ARS entomologist John Armstrong (left) and Jerry Vriesenga, president of Dole
Food Company Hawaii, discuss hot-forced-air treatment for papayas that have
been partially tree-ripened.
Heated Air Blasts Papaya Pests
Fresh, juicy papayas from Hawaii can be kept free of live fruit flies with a
packinghouse procedure from ARS and the
University of Hawaii.
Once used only on the islands of Hawaii and Kauai, the hot-forced-air
technique today is on-line at packinghouses on the islands of Oahu and Molokai
as well. It is credited with easing entry to profitable mainland U.S. markets
and rescuing jobs that might otherwise have been lost.
Hawaii's papaya growers produced about 42 million pounds of the
sweet-tasting fruit, worth about $17 million, in 1996. They specialize in two
varietiesthe golden-fleshed Kapoho Solo and Sunrise, a reddish-orange
"Commercially grown papayas from Hawaii are so carefully checked that
it's unlikely fly-damaged fruit would make it to a mainland supermarket,"
says ARS entomologist John W. Armstrong at Hilo, Hawaii. "Our
hot-forced-air process is simply extra insurance."
Called a quarantine treatment, hot-forced-air is one of three federally
approved techniques. The treatment is similar to another option, called vapor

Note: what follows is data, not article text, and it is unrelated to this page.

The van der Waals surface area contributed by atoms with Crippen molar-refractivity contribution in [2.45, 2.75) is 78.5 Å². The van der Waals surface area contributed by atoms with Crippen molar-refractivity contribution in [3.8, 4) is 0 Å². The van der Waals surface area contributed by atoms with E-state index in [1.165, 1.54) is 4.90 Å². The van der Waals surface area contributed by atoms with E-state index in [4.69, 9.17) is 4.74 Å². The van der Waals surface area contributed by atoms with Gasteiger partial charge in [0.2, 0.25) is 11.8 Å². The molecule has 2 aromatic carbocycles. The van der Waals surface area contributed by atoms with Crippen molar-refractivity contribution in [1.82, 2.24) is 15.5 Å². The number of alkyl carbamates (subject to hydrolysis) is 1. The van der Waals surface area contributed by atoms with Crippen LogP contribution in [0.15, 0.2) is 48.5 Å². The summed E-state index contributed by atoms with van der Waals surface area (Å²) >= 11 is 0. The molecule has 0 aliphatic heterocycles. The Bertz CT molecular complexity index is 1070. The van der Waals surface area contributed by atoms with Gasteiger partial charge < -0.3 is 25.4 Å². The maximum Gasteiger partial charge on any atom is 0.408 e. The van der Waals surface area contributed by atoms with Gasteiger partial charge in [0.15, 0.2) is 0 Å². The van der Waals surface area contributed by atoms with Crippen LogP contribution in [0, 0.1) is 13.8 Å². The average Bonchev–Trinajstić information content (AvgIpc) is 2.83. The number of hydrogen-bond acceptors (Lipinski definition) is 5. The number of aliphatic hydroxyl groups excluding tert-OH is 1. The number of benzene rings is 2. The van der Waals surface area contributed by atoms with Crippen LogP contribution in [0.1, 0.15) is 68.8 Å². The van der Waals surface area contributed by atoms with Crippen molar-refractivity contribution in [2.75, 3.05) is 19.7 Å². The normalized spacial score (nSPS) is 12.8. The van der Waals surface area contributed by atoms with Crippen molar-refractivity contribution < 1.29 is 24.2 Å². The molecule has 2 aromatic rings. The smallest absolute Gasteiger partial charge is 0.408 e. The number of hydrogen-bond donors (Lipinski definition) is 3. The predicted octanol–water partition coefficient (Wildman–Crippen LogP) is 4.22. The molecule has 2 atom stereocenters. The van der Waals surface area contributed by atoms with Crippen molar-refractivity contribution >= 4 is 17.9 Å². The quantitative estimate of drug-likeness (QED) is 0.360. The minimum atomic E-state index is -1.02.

heat, but differs in that vapor heat uses humidity differently. Another
approach, irradiation, requires equipment not yet available in Hawaii.
Hot-forced-air kills three different kinds of crop-damaging fruit
fliesthe Mediterranean fruit fly, oriental fruit fly, and melon fly.
The female Mediterranean fruit fly, shown here on a coffee fruit, can deposit
eggs 2-3 millimeters deep in papayas.
At the packinghouse, papayas are placed in a chamber typically made of
stainless steel. Hot air, forced over the surface of the fruit for at least 4
hours, heats it to 117oF. Then the fruit is cooled for about an
Heat-treating papayas ensures that pestiferous fruit flies can't hitchhike
to vulnerable farms, orchards, and backyard gardens on the U.S. mainland.
Each of the three fly species, already ensconced in Hawaii, "could
readily adapt to the warm, mild climates of California, Florida, or other
Sunbelt States and wreak agricultural havoc," says Armstrong. Medfly, for
instance, "ranks as one of the world's worst agricultural pests, capable
of attacking the fruit of more than 300 different kinds of plants."
The 1995-96 outbreak of medfly in southern California cost an estimated $13
The medfly, oriental fruit fly, and melon fly each employ the same extremely
successful mode of attack, says Armstrong.
"Females use their tubelike ovipositors to pump tiny eggs into the
flesh of ripening fruits and vegetables. Young maggots, or larvae, hatch from
the eggs. They use the fruit or veggie for food and housing and turn it into a
decaying, unmarketable mess. The developing larvae drop to the ground, form
their next lifestagea pupawhile in the soil, and later emerge as
To garner regulatory approval, Armstrong and colleagues tested the
hot-forced-air technique with a research-size chamber at the ARS Tropical